The Wikileaks security gaffe earlier this week that resulted in the distribution of a quarter million unredacted cables, like any sufficiently-sized SNAFU, will progress in phases. Today, it entered the second phase—finger pointing.
More WikiLeaks: US Worried Australia’s NBN Could Boost Piracy
It's believed that the Twitter user that posted a link to the server on which the unredacted files were being stored gleaned the password and location of the server from numerous published media sources as well as from the WikiLeaks Twitter feed itself.
The Guardian was among five news organisations (also New York Times, Der Spiegel, Le Monde and El Pais) that first had access to the cables when they were first revealed in December of 2010. According to a statement by Wikileaks,
A Guardian journalist has, in a previously undetected act of gross negligence or malice, and in violation of a signed security agreement with the Guardian's editor-in-chief Alan Rusbridger, disclosed top secret decryption passwords to the entire, unredacted, WikiLeaks Cablegate archive. We have already spoken to the state department and commenced pre-litigation action.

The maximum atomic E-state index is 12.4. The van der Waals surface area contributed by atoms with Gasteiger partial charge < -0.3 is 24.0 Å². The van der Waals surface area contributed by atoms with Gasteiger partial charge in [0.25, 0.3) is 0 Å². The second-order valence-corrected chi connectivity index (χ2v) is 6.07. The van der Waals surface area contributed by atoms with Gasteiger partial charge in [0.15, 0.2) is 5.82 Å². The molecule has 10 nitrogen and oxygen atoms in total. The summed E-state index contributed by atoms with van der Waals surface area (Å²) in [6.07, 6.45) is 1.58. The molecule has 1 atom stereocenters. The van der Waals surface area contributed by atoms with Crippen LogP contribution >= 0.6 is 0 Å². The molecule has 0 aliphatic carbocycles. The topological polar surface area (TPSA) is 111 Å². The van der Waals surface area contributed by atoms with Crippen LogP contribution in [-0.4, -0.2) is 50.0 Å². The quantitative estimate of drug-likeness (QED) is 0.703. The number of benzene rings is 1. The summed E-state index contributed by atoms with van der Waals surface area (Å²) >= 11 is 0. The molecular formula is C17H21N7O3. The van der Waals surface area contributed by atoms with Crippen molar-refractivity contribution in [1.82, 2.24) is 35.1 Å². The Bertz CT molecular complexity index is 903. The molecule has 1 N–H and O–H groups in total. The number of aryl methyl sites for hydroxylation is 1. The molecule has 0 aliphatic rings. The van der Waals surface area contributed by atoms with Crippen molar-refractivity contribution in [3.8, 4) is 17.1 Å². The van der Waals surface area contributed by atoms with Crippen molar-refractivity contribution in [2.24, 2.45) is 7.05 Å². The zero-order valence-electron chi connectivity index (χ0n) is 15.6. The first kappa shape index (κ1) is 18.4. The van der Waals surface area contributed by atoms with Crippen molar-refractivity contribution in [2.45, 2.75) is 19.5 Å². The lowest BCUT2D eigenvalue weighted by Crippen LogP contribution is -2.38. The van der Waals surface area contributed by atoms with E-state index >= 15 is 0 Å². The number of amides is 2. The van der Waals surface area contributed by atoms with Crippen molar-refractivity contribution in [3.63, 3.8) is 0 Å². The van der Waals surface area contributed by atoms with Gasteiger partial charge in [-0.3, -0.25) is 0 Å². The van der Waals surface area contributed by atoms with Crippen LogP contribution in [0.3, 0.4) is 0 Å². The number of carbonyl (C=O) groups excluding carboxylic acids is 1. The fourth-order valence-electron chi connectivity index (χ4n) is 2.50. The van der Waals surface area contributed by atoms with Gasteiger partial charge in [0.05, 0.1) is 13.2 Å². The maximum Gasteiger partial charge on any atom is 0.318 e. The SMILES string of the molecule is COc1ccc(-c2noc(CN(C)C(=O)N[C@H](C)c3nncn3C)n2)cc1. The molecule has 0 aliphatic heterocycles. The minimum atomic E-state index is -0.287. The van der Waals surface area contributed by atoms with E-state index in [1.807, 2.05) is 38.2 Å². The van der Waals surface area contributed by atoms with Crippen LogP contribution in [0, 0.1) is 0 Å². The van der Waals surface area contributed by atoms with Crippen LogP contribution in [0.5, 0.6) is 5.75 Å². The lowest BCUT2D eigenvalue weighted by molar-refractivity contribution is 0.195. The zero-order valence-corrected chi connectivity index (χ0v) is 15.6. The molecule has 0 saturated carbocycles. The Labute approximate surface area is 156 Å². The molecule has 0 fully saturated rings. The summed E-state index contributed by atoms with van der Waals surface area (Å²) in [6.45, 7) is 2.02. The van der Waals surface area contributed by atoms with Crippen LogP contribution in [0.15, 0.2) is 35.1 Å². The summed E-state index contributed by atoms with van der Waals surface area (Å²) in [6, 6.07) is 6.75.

The Guardian immediately fired back,
It's nonsense to suggest the Guardian's WikiLeaks book has compromised security in any way. Our book about WikiLeaks was published last February. It contained a password, but no details of the location of the files, and we were told it was a temporary password which would expire and be deleted in a matter of hours.
Information on the sources named in the offending cables is not currently known, though Wikileaks did notify the State Department on August 25th to warn of the release. This situation is expected to continue progressing through its natural phases—anger, bargaining, depression, acceptance, ???, and profit. [The Guardian]